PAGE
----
By the time a new feature or data set is released for public consumption in Wolfram|Alpha, it has already been through a long process of analysis, curation, and design… but even after all of that, we still have our share of “D’oh!” moments at the eleventh hour.
Our latest forehead-smacker was pointed out to us just as we were about to announce the release of historical Academy Awards data. Fortunately, Wolfram|Alpha is flexible enough that we were able to implement a quick, partial fix before this year’s Oscars ceremony—but we also had to go back and do some more substantial work so this data is presented with absolute clarity.
So what was the problem? We had taken for granted the idea that when users typed in “2010 Academy Awards”, they’d expect to see people who won Oscars at this year’s ceremony… and then we just counted backward from there, to the first Oscars ceremony in 1929. But as it was pointed out, if you ask “who won the Oscar for best supporting actor in 2005”, you might want to know about films released in 2005, not films honored at the 2005 Academy Awards ceremony. So now when you ask for information about Oscars we assume you mean the year of the award ceremony, but for most years you can also click on a single link in the assumption pod to interpret your input as referring to year of film release instead.
We’ve also cleaned up the presentation of some quirks in Oscar history, including the unique case of the Academy Awards in 1930—when there were actually two ceremonies in a single year, one for films released in 1928–29, and one for films released in 1929–30:
For other early Academy Awards, we still assume that input refers to the year of the ceremony, but we’ve added a footnote that provides more details about releases date for the films honored in that year. And we’ve added a few other little features, like the ability to handle queries like “best actor at the 42nd Academy Awards”, or to ask about specific dates of Academy Awards ceremonies. More »
With the 2010 Academy Awards coming up this Sunday, we’re happy to announce that Wolfram|Alpha is now able to answer questions about every Oscar nomination and award since the first ceremony in 1929. You might be surprised by some of the things you see in the earliest lists: yes, acting awards were bestowed for multiple performances in a given year; the Academy made a distinction between movies that were merely “unique and artistic” and those that were truly “outstanding”; and like the current Golden Globes (we’ll tackle them soon), separate awards were given for dramatic and comedic films.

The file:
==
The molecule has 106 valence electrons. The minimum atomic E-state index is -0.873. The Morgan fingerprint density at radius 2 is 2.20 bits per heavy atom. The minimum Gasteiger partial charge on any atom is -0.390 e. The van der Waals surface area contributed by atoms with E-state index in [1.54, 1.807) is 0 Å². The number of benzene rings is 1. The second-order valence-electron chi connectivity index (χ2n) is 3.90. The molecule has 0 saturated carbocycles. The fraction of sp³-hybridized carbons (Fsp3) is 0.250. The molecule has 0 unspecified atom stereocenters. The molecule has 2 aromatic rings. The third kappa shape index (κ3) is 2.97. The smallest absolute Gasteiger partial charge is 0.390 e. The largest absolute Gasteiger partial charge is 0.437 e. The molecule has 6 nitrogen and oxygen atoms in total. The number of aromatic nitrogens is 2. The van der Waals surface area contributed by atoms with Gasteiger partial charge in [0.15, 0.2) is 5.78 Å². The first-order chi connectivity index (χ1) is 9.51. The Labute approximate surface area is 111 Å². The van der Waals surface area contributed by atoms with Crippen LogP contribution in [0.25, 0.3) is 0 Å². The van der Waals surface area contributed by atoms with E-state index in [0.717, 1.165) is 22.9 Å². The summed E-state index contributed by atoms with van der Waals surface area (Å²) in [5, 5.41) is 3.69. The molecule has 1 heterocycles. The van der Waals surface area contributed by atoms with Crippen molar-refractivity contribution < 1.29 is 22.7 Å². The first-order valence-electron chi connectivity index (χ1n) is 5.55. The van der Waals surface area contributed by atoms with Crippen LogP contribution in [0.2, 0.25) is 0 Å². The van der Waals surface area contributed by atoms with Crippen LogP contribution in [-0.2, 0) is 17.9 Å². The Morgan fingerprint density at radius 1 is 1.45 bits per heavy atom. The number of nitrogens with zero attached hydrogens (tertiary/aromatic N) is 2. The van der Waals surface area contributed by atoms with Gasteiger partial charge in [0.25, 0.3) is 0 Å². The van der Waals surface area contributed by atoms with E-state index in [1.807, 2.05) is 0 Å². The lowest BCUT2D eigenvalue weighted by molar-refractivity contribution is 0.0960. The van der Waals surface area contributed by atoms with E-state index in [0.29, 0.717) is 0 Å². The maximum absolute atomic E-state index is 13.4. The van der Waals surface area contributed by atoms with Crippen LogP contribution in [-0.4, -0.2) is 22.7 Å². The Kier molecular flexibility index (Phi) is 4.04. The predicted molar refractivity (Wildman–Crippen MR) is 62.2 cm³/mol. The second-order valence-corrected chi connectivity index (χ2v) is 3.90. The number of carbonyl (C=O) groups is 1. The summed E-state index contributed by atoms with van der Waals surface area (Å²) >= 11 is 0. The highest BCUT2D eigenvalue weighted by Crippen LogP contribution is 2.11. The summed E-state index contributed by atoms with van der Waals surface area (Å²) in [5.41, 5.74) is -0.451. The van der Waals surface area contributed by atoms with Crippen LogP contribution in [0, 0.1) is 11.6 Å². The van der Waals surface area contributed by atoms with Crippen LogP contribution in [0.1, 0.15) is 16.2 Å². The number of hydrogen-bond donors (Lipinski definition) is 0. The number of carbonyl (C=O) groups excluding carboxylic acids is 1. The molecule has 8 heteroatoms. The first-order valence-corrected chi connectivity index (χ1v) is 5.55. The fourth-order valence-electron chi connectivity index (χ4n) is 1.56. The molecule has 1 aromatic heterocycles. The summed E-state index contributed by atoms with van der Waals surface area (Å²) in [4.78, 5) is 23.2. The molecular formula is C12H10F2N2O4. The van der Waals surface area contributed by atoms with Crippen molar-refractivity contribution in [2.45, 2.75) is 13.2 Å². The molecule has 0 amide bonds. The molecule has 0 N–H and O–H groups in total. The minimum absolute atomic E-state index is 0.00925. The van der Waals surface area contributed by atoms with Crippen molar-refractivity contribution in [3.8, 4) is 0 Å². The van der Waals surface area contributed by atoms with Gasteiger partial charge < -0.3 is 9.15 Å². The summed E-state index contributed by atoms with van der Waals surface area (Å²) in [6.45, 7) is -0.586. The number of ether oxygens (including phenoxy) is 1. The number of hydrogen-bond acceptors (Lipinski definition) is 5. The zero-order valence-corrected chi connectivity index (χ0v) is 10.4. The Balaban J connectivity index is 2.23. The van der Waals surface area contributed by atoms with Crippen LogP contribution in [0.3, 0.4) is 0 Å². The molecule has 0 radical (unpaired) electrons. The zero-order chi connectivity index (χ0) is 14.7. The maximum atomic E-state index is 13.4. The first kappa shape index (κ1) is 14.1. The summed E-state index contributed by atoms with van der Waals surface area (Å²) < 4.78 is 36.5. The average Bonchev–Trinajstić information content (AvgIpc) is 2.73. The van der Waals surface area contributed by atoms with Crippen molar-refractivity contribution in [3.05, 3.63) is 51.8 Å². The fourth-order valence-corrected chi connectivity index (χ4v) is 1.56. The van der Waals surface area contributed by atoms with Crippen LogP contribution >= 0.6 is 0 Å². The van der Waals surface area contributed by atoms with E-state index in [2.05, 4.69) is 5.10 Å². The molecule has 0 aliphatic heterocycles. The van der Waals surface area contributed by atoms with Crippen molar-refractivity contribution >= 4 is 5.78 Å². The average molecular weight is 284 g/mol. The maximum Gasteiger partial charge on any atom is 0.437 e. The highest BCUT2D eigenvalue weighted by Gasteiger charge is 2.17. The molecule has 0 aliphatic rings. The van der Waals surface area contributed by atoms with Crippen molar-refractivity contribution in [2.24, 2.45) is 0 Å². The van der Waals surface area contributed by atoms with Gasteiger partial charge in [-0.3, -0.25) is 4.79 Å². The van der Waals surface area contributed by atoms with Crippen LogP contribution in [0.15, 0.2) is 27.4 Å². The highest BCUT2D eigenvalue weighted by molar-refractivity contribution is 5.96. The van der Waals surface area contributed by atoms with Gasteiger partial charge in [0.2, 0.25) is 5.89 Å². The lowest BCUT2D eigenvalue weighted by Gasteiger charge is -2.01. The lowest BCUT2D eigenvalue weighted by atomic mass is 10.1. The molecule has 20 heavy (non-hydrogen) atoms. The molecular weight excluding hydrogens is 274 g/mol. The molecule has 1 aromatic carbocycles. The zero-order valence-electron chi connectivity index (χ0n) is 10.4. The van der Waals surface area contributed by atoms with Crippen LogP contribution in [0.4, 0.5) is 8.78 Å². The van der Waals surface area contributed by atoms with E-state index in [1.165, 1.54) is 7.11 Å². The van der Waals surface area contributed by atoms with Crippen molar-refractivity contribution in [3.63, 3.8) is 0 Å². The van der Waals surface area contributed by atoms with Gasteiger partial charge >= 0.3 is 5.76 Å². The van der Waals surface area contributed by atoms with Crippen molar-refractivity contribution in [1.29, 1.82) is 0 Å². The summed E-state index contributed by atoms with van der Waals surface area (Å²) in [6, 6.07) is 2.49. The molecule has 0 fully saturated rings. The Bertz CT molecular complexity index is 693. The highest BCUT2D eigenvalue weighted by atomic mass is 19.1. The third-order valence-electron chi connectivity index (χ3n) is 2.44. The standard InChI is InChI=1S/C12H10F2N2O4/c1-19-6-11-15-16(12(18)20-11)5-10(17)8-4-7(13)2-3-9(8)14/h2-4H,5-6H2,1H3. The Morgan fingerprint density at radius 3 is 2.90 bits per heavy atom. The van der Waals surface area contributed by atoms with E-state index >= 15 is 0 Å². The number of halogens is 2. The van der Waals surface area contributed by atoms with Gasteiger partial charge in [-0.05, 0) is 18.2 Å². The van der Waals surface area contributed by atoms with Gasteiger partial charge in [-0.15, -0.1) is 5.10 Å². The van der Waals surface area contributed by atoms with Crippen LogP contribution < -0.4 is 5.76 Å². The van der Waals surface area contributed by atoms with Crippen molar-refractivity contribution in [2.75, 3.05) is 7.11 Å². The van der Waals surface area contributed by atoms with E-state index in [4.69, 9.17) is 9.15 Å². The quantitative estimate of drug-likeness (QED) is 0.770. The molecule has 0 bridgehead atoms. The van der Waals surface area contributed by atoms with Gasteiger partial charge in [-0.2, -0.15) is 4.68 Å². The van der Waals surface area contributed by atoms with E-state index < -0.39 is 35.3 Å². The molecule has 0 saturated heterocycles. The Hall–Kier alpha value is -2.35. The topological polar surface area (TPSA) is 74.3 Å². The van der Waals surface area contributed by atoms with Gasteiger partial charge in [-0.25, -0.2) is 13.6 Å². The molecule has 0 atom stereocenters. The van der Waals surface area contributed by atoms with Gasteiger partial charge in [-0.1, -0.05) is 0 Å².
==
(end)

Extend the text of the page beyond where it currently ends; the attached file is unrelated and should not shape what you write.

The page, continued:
You can dive into this data in practically any way you want. Curious about a particular film? Try “Academy Award nominations for Forrest Gump“. Or maybe you’re curious about the past performance of a perennial front-row Oscar celebrity?
Ask about a specific award, like “best actor oscars“, and you’ll get a historical list of all winners for that category. But ask about “best actor in 2004“, and Wolfram|Alpha will serve up a detailed cross-section of data relevant to that award—the winner, other nominees, and other Oscar nominations and awards for both the winner and the film he appeared in. More »
We’ve blogged about Wolfram|Alpha’s name data before—but as we stroll into the 2010 movie-awards season here in the United States, we wanted to remind you about this particular tool and to point out a few interesting movie-related queries.
Marlon Brando’s breakthrough film role was 1951’s A Streetcar Named Desire, which was followed quickly by major roles in Viva Zapata! (1952), Julius Caesar (1952), The Wild One (1953), and On the Waterfront (1954), which brought him his first Academy Award. It’s hard to attribute the growing popularity of the name “Marlon” in the early 1950s to anything but his growing star power—the name just cracked the top 1000 U.S. names in 1950, but rose to #344 in 1955. His award-winning performance in 1972’s The Godfather prompted an ever bigger jump: “Marlon” became the 218th most popular name in the U.S. that year.
The name “Dustin” didn’t register among the top 1000 U.S. names at all until 1968—one year after Dustin Hoffman’s appearance in The Graduate—when it entered at #368. The name grew steadily in popularity through the early 1980s, hovering around #42 from 1981 through 1986. Film buffs may wonder whether the legendary box-office flop Ishtar (1987) had anything to do with the subsequent decline in the popularity of “Dustin”—even though Mr. Hoffman brought home an Academy Award for Rain Man in 1988.
Even science-fiction fans might be surprised by this one: in 1999, the year that The Matrix was released, the female name “Trinity” made a startling jump in the ranks to #209, from #525 the previous year; and even though that movie’s sequels (both released in 2003) were somewhat less well received, the name stayed popular—climbing all the way to #48 in 2004. More »